November 23, 2018 / 11:10 AM / 25 days ago

China worries about hog supply as African swine fever reaches Beijing

GUOGEZHUANG, China/BEIJING (Reuters) - China will adjust its rules on controlling the spread of African swine fever to keep pork supplies stable, said an official on Friday, even as the country reported the first cases of the disease to be discovered in its capital.

A poster on African swine fever is seen outside a farm after the outbreak of the disease in Fangshan district of Beijing, China November 23, 2018. REUTERS/Stringer CHINA OUT

The highly contagious disease was found on two farms in a southwestern district of sprawling Beijing.

At a checkpoint outside of Guogezhuang village in the Fangshan district on Friday, workers in white suits sprayed cars with disinfectant. A Reuters journalist was stopped at the checkpoint and barred from reaching one of the affected farms.

China has issued strict bans on moving pigs out of provinces and regions infected with the disease, leading to excess supply in some areas and shortages in others. Some farmers are struggling to sell their pigs or facing very low prices in areas were supplies are plentiful.

“Restrictions on trans-region transport of pigs and products have affected the production cycle of some enterprises,” Feng Zhongwu, chief of the animal husbandry and veterinarian bureau under the Ministry of Agriculture and Rural Affairs, told a press briefing in Beijing.

“We will adjust our supervision measures based on the production and supplies situation,” he said.

Authorities would make the transport of piglets easier, while still controlling the risk of spreading African swine fever, he said.

China will also make it possible to slaughter hogs near affected areas to relieve pressure on farms with growing herds that cannot be moved to places with higher demand due to the transport ban.

Hog supplies in the national market are still relatively ample, however, said Feng, as pigs culled because of African swine fever were only a tiny percentage of the overall pigs sent to slaughter in China.

He said supplies in Beijing would not be affected by the outbreak in Fangshan.

Beijing will strengthen the transport of pigs and products from major producing provinces to consuming areas to stabilise prices, he said.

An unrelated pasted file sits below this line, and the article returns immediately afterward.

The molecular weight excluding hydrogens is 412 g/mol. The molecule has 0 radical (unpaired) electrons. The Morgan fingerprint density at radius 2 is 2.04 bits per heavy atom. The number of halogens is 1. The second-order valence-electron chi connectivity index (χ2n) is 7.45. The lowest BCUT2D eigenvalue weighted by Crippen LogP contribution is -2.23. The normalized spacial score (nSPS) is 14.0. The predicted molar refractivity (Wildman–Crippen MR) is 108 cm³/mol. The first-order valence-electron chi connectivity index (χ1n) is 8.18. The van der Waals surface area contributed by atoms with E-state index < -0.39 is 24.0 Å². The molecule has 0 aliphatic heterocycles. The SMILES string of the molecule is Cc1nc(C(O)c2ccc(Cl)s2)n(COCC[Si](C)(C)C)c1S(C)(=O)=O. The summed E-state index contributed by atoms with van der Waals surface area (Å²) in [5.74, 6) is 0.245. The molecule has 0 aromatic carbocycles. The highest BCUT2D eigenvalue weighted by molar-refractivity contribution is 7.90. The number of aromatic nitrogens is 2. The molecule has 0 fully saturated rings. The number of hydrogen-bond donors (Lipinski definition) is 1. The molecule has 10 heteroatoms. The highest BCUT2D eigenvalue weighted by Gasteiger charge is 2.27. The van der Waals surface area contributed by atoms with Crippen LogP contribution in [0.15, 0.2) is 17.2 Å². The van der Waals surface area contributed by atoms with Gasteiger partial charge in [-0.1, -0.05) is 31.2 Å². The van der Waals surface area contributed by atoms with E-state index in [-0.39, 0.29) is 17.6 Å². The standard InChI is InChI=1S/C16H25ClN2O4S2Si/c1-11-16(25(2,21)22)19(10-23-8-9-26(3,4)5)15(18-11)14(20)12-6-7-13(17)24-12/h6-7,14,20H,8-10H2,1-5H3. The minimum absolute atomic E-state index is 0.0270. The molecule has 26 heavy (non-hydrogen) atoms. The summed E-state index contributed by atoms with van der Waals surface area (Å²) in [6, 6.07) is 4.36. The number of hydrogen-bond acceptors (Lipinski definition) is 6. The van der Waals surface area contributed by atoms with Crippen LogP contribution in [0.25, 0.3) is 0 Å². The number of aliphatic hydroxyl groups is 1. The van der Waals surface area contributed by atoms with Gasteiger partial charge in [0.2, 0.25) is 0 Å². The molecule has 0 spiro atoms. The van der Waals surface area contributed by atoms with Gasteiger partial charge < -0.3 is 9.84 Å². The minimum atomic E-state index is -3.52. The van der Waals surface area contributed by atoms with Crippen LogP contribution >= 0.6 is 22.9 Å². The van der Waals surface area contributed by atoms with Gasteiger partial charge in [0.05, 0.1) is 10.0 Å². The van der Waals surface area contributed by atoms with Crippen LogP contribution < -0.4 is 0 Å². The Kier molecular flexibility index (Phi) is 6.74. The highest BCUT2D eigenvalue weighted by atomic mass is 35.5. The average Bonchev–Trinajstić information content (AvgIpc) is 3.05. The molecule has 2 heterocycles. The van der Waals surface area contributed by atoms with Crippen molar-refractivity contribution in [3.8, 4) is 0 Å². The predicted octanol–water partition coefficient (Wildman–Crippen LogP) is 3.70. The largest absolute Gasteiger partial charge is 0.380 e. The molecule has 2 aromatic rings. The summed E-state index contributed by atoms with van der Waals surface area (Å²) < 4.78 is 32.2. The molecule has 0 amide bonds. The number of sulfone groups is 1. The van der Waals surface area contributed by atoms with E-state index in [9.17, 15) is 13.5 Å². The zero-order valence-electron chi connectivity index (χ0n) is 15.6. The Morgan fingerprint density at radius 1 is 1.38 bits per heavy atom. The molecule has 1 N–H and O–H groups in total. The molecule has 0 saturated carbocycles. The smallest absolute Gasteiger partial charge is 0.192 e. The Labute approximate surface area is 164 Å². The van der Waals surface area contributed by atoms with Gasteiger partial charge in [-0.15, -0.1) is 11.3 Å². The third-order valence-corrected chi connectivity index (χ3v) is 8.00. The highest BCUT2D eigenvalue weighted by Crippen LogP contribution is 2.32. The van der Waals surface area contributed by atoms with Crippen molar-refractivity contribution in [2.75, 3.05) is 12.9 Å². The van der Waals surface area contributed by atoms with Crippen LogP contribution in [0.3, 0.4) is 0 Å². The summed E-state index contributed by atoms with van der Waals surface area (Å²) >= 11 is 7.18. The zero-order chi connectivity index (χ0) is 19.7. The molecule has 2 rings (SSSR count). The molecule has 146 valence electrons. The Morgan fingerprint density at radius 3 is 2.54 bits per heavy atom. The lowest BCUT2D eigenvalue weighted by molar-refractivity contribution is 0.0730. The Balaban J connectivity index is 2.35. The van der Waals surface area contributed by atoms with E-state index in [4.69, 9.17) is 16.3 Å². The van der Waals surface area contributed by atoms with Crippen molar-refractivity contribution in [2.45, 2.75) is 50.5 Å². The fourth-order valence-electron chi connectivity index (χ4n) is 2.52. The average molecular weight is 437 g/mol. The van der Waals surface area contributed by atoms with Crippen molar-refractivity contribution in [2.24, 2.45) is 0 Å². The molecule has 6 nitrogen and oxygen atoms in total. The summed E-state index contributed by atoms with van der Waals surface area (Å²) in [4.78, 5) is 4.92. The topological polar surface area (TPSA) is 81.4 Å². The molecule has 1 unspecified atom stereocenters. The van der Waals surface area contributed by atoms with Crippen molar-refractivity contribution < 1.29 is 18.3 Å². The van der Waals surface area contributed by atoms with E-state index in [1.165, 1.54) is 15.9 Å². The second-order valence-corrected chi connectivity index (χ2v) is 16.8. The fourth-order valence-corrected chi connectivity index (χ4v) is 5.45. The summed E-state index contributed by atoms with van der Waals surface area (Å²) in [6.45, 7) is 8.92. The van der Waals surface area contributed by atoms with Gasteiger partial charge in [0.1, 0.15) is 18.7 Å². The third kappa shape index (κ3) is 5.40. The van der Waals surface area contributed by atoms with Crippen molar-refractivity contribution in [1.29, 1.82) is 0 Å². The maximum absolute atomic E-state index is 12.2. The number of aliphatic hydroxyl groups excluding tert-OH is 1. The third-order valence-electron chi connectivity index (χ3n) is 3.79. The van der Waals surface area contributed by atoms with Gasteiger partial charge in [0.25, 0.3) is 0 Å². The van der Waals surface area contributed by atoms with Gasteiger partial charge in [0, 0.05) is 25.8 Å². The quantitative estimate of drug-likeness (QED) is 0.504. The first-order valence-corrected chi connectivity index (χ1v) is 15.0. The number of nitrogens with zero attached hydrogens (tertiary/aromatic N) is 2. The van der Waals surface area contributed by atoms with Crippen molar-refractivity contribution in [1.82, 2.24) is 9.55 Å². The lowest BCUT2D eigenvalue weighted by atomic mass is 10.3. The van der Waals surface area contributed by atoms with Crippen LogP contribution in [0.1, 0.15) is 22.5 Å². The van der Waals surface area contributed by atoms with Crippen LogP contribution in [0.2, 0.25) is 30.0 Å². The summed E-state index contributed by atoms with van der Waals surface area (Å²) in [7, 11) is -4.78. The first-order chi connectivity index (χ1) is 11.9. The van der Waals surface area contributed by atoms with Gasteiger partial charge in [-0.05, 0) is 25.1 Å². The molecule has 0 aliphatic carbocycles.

The Beijing city government sought to reassure the public, noting that African swine fever cannot spread to humans, and that meat sold at city markets undergoes “strict inspections”.

Meat processed in China has been found to contain the virus. China’s Xiamen Airlines will stop serving pork from Nov. 24 due to African swine fever outbreaks, CAAC News, a publication run by China’s aviation regulator, reported on Friday.

China has so far confirmed 73 cases of African swine fever in 20 provinces, including the latest two outbreaks in Beijing, with a total culling of 600,000 pigs as of Nov. 22, Feng said.

China produced 702 million pigs in 2017, according to official data.

VIRUS ORIGINS

Forty-six percent of all outbreaks investigated so far have been caused by people or vehicles spreading the disease, Huang Baoxu, deputy director of the China Animal Health and Epidemiology Center, told reporters.

Feeding kitchen waste to pigs has caused 23 cases, while 13 outbreaks have been spread by transport of live hogs and products across regions, Huang said.

Workers in protective suits are seen at a checkpoint on a road leading to a village near a farm where African swine fever was detected, in Fangshan district of Beijing, China November 23, 2018. REUTERS/Stringer

The centre had not yet found any contaminated feed supplies, Huang later told Reuters.

The virus found last week in a wild boar in the far north is a different strain to the one found in domestic pigs, and very likely came from outside China, Huang also said. He warned that there are rising risks of the new strain being transmitted to farm-raised pigs.

“The complexity and time-span to control the spread of African swine fever will increase significantly once there is an interactive infection between wild boars and domestic pigs.”

Reporting by Hallie Gu and Dominique Patton; Editing by Tom Hogue

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